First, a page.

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Charles Demuth

My Egypt


Charles Demuth, My Egypt, 1927  31.172
Charles Demuth, My Egypt, 1927. Oil on fiberboard, 35 3/4 × 30 in. (90.8 × 76.2 cm). Whitney Museum of American Art, New York; purchase with funds from Gertrude Vanderbilt Whitney  31.172 For Teachers

about this work

My Egypt depicts a steel and concrete grain elevator belonging to John W. Eshelman & Sons in Charles Demuth’s hometown of Lancaster, Pennsylvania. Painted from a low vantage point, the structure assumes a monumentality emphasized by the inclusion of the lower rooftops of neighboring buildings (suggesting the more traditional architecture of smaller family farms) at the bottom of the painting. In Demuth’s image, the majestic grain elevator rises up as the pinnacle of American achievement—a modern day equivalent to the monuments of ancient Egypt. A series of intersecting diagonal planes add geometric dynamism add a heavenly radiance to the composition, invoking the correlations between industry and religion that were widespread in the 1920s. Nonetheless, Demuth may have intended the title to allude to the slave labor that built the pyramids, intimating the dehumanizing effect of industry on the nation’s workers. Moreover, the pyramids and their association with life after death might also have appealed to the ailing artist, who was bedridden with diabetes at the time of the painting’s execution.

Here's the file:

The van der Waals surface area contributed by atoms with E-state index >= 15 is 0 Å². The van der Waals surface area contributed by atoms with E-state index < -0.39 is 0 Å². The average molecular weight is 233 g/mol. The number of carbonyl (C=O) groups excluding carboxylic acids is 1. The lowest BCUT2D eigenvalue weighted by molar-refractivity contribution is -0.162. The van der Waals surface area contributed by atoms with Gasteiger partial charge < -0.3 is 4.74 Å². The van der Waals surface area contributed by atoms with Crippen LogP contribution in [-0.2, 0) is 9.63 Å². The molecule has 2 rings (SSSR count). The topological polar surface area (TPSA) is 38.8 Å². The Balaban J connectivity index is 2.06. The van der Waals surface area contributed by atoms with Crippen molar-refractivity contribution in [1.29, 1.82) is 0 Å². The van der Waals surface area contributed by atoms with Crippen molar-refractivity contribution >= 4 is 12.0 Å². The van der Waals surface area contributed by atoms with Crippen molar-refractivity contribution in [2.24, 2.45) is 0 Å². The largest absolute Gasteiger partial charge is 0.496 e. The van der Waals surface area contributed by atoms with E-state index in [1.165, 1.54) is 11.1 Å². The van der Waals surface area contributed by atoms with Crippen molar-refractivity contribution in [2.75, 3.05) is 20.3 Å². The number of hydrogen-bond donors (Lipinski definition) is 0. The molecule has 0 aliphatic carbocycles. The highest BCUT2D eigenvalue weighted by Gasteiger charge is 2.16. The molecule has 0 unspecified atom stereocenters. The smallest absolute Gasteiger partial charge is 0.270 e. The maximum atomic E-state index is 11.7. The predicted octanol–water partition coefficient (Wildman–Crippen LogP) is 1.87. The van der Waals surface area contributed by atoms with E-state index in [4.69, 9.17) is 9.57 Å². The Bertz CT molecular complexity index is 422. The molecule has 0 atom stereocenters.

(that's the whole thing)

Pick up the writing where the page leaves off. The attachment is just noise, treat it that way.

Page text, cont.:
Audio guide stop for Charles Demuth, My Egypt, 1927

Charles Demuth, My Egypt, 1927  31.172
Charles Demuth, My Egypt, 1927  31.172

look closer

What type of building could this be? How can you tell?

What could it be used for?

Where might you find buildings like this? 

How is this building similar to or different from other buildings you have seen? 

Look at the shapes that the artist has used in this painting. What could they represent? 

Why do you think the artist named this painting My Egypt?


Charles Demuth, My Egypt, 1927  31.172 For Teachers

Fascinated by the American industrial landscape of the 1920s, Charles Demuth painted a pair of steel and concrete grain-storage elevators belonging to John W. Eshelman & Sons in Lancaster, Pennsylvania. They were located in the rural community where Demuth was born and where his family had lived since the late eighteenth century. The title of the painting—My Egypt—suggests that Demuth saw the grain elevators as American monuments, equivalent to the pyramids of ancient Egypt.

Lead a discussion with your students about why Demuth might have called this painting My Egypt. What building or object would your students choose to represent a contemporary version of My Egypt? Ask your students to draw or paint an object or building that they consider new, exciting, or spectacular in the United States today. Share and discuss students’ drawings or paintings. What did they choose as their Egypt? Why?

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